Co-Opting the US Department of Energy

Maxim Lott of Fox News has an interesting article drawing attention to the co-opting of US Department of Energy funders by CRU and their associates – co-opting in the sense that the US Department of Energy totally failed to ensure that their grant procedures complied with US federal policy for requiring grantees to archive data.

In the article, Lott quoted extensively from Jones’ emails between 2007 and 2009 in which he assured correspondents that the US Department of Energy had assured him that he didn’t have to archive data:

Making that case in 2009, the then-head of the Research Unit, Dr. Phil Jones, told colleagues repeatedly that the U.S. Department of Energy was funding his data collection — and that officials there agreed that he should not have to release the data.

“Work on the land station data has been funded by the U.S. Dept of Energy, and I have their agreement that the data needn’t be passed on. I got this [agreement] in 2007,” Jones wrote in a May 13, 2009, email to British officials, before listing reasons he did not want them to release data.

Two months later, Jones reiterated that sentiment to colleagues, saying that the data “has to be well hidden. I’ve discussed this with the main funder (U.S. Dept of Energy) in the past and they are happy about not releasing the original station data.”

A third email from Jones written in 2007 echoes the idea: “They are happy with me not passing on the station data,” he wrote.

I was contacted by Lott and drew his attention to correspondence in 2005 between Warwick Hughes and the US Department of Energy, which was reported at CA in October 2005 here. Earlier in February 2005, Jones had famously refused Warwick Hughes as follows:

Even if WMO agrees, I will still not pass on the data. We have 25 or so years invested in the work. Why should I make the data available to you, when your aim is to try and find something wrong with it. There is IPR to consider

In my October 2005 post, I reported Hughes’ email to Tom Boden of the US Department seeking Jones’ data, together with Boden’s response advising Hughes that the terms of Jones’ grant did not require him to provide the funding agency with the data. Curiously, in the early 1990s, under earlier Department of Energy contracts, Jones had provided the US Department of Energy with a complete station data base which was published online by the DOE. (The University of East Anglia has never provided any theory of how alleged confidentiality agreements from the 1980s remained “actionable” given that Jones had either not been prevented by these agreements from providing station data to the US Department of Energy for their online publication or had done so without complaint by the NMSs at the time.)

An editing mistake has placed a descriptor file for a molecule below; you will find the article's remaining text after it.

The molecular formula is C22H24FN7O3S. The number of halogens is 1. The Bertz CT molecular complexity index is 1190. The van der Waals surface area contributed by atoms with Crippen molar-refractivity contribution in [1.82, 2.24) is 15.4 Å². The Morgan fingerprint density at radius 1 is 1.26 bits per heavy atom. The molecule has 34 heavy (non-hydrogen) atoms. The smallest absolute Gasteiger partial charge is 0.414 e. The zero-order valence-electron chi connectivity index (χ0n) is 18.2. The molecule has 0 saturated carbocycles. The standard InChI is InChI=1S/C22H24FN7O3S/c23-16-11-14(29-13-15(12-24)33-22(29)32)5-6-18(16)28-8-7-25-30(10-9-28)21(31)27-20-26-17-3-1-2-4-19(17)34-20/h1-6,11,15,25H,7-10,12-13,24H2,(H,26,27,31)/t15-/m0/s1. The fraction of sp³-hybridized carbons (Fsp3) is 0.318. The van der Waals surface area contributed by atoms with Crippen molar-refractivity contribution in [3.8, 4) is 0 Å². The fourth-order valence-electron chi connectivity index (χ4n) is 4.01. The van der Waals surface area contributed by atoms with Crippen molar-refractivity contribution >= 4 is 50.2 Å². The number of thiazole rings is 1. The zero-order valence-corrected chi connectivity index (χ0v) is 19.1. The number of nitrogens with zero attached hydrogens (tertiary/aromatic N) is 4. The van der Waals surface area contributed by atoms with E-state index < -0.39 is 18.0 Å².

The October 2005 post is well worth re-reading as it reviews US federal policy which would appear to have required the DOE to ensure that grantee CRU archived data. It also quotes policy from UNFCCC which also clearly required NMSs to have ensured that a system for archiving station data was established. The position of Nature and other defenders of CRU as justified due to elusive confidentiality agreements entails that IPCC participants who rely on these supposed agreements have failed to live up to these UNFCCC obligations. In my opinion, Jones, in his capacity as IPCC AR4 Coordinating Lead Author, ought to have reported such NMS consent refusals to IPCC participants as breaches of UNFCCC commitments. Jones’ failure to do so is hard to separate from his expressed desire as CRUtem proprietor to prevent critics (for reasons that remain unclear) from examining this data.

In my October 2005 post, I wondered at the tactical wisdom (from the Team’s standpoint) at obstructing access to this (and other) data, noting then (as on numerous subsequent occasions) that I did not necessarily anticipate large changes in the temperature history, but equally, given the wide public interest, why the record should not be made available for scrutiny.


  1. jjthom
    Posted Dec 18, 2011 at 6:18 PM | Permalink

    Has this website now sunk to hitting the people behind data you do not like rather than researching the data that proves them to be incorrect?

    Or is this impossible because you have done no research?

    • Mrsean2k
      Posted Dec 18, 2011 at 7:14 PM | Permalink

      The whole point of the thread (and many like this) is that the data on which conclusions are based are not available, and in defiance of the stated policies of several parties involved in funding the research and disseminating the results.

      Replication must begin with access to the data used otherwise it isn’t science.

      And a lot of analysis has been done here – the briefest exploration confirms that.

    • steven mosher
      Posted Dec 18, 2011 at 8:22 PM | Permalink


      Why do you think it is your place to decide the remit of climateaudit, steve mcintyre, or any other interested party? There are a class of people who find the data interesting. They find the data interesting for a variety of reasons:

      1. to confirm what they believe
      2. to find errors
      3. to satisfy their curiousity

      There are other classes of people who find the whole process of government sponsered science